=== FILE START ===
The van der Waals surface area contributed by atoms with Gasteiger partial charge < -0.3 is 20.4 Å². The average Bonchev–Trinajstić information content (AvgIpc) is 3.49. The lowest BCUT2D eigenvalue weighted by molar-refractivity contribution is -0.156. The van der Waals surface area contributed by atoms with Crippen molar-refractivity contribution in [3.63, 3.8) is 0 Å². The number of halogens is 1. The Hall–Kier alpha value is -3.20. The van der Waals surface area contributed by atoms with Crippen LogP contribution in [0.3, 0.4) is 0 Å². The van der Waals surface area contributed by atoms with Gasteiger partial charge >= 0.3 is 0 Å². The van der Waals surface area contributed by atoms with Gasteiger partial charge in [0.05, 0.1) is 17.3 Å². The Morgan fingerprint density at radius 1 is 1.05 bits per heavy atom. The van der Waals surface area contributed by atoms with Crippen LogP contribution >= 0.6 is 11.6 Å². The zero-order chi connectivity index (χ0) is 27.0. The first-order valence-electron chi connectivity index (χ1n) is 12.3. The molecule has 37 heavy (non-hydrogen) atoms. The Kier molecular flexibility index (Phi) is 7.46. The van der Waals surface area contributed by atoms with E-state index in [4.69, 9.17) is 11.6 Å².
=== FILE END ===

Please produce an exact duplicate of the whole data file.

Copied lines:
The van der Waals surface area contributed by atoms with Gasteiger partial charge < -0.3 is 20.4 Å². The average Bonchev–Trinajstić information content (AvgIpc) is 3.49. The lowest BCUT2D eigenvalue weighted by molar-refractivity contribution is -0.156. The van der Waals surface area contributed by atoms with Crippen molar-refractivity contribution in [3.63, 3.8) is 0 Å². The number of halogens is 1. The Hall–Kier alpha value is -3.20. The van der Waals surface area contributed by atoms with Crippen LogP contribution in [0.3, 0.4) is 0 Å². The van der Waals surface area contributed by atoms with Gasteiger partial charge >= 0.3 is 0 Å². The van der Waals surface area contributed by atoms with Gasteiger partial charge in [0.05, 0.1) is 17.3 Å². The Morgan fingerprint density at radius 1 is 1.05 bits per heavy atom. The van der Waals surface area contributed by atoms with Crippen LogP contribution >= 0.6 is 11.6 Å². The zero-order chi connectivity index (χ0) is 27.0. The first-order valence-electron chi connectivity index (χ1n) is 12.3. The molecule has 37 heavy (non-hydrogen) atoms. The Kier molecular flexibility index (Phi) is 7.46. The van der Waals surface area contributed by atoms with E-state index in [4.69, 9.17) is 11.6 Å².